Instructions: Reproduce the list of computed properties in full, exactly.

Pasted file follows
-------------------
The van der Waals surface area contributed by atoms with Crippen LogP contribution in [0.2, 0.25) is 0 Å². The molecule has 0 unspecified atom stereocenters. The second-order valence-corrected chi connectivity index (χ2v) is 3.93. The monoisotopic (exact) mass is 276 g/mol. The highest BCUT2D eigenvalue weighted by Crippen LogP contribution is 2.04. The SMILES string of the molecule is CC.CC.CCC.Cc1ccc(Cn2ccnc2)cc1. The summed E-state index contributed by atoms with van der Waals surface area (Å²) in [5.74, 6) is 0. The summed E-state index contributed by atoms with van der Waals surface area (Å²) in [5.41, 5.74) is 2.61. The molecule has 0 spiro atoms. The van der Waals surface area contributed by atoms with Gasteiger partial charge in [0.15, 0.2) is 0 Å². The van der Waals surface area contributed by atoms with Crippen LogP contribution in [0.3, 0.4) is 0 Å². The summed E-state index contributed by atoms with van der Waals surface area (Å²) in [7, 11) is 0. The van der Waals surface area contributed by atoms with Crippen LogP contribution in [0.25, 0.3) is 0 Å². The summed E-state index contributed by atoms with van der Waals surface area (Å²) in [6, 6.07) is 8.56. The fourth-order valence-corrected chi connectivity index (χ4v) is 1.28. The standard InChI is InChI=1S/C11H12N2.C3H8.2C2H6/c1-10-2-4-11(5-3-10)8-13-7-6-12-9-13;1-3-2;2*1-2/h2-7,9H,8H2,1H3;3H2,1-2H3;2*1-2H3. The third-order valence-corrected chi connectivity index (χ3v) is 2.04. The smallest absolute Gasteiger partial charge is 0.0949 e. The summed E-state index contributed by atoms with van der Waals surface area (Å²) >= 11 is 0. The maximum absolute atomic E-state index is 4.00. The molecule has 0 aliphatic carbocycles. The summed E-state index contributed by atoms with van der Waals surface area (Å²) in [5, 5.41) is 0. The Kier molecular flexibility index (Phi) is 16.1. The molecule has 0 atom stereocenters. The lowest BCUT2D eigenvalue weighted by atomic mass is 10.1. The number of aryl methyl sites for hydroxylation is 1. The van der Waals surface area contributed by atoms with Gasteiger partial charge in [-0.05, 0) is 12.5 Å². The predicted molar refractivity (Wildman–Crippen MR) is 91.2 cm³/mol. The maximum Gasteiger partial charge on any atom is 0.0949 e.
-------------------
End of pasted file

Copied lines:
The van der Waals surface area contributed by atoms with Crippen LogP contribution in [0.2, 0.25) is 0 Å². The molecule has 0 unspecified atom stereocenters. The second-order valence-corrected chi connectivity index (χ2v) is 3.93. The monoisotopic (exact) mass is 276 g/mol. The highest BCUT2D eigenvalue weighted by Crippen LogP contribution is 2.04. The SMILES string of the molecule is CC.CC.CCC.Cc1ccc(Cn2ccnc2)cc1. The summed E-state index contributed by atoms with van der Waals surface area (Å²) in [5.74, 6) is 0. The summed E-state index contributed by atoms with van der Waals surface area (Å²) in [5.41, 5.74) is 2.61. The molecule has 0 spiro atoms. The van der Waals surface area contributed by atoms with Gasteiger partial charge in [0.15, 0.2) is 0 Å². The van der Waals surface area contributed by atoms with Crippen LogP contribution in [0.3, 0.4) is 0 Å². The summed E-state index contributed by atoms with van der Waals surface area (Å²) in [7, 11) is 0. The van der Waals surface area contributed by atoms with Crippen LogP contribution in [0.25, 0.3) is 0 Å². The summed E-state index contributed by atoms with van der Waals surface area (Å²) in [6, 6.07) is 8.56. The fourth-order valence-corrected chi connectivity index (χ4v) is 1.28. The standard InChI is InChI=1S/C11H12N2.C3H8.2C2H6/c1-10-2-4-11(5-3-10)8-13-7-6-12-9-13;1-3-2;2*1-2/h2-7,9H,8H2,1H3;3H2,1-2H3;2*1-2H3. The third-order valence-corrected chi connectivity index (χ3v) is 2.04. The smallest absolute Gasteiger partial charge is 0.0949 e. The summed E-state index contributed by atoms with van der Waals surface area (Å²) >= 11 is 0. The maximum absolute atomic E-state index is 4.00. The molecule has 0 aliphatic carbocycles. The summed E-state index contributed by atoms with van der Waals surface area (Å²) in [5, 5.41) is 0. The Kier molecular flexibility index (Phi) is 16.1. The molecule has 0 atom stereocenters. The lowest BCUT2D eigenvalue weighted by atomic mass is 10.1. The number of aryl methyl sites for hydroxylation is 1. The van der Waals surface area contributed by atoms with Gasteiger partial charge in [-0.05, 0) is 12.5 Å². The predicted molar refractivity (Wildman–Crippen MR) is 91.2 cm³/mol. The maximum Gasteiger partial charge on any atom is 0.0949 e.